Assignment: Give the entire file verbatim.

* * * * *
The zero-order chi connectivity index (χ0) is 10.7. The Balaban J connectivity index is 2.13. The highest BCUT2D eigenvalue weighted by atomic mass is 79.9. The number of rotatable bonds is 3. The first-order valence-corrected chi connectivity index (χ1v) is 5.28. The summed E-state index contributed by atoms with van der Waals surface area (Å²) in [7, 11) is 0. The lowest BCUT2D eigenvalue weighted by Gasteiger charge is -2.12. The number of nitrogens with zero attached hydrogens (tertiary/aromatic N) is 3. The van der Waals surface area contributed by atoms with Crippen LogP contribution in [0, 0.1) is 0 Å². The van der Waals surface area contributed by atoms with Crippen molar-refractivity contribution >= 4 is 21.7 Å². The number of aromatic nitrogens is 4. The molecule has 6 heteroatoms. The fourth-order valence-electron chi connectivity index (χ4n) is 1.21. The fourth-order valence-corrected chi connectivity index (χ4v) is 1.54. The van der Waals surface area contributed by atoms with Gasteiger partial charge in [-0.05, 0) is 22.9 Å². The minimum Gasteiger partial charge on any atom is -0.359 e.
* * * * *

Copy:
The zero-order chi connectivity index (χ0) is 10.7. The Balaban J connectivity index is 2.13. The highest BCUT2D eigenvalue weighted by atomic mass is 79.9. The number of rotatable bonds is 3. The first-order valence-corrected chi connectivity index (χ1v) is 5.28. The summed E-state index contributed by atoms with van der Waals surface area (Å²) in [7, 11) is 0. The lowest BCUT2D eigenvalue weighted by Gasteiger charge is -2.12. The number of nitrogens with zero attached hydrogens (tertiary/aromatic N) is 3. The van der Waals surface area contributed by atoms with Crippen LogP contribution in [0, 0.1) is 0 Å². The van der Waals surface area contributed by atoms with Crippen molar-refractivity contribution >= 4 is 21.7 Å². The number of aromatic nitrogens is 4. The molecule has 6 heteroatoms. The fourth-order valence-electron chi connectivity index (χ4n) is 1.21. The fourth-order valence-corrected chi connectivity index (χ4v) is 1.54. The van der Waals surface area contributed by atoms with Gasteiger partial charge in [-0.05, 0) is 22.9 Å². The minimum Gasteiger partial charge on any atom is -0.359 e.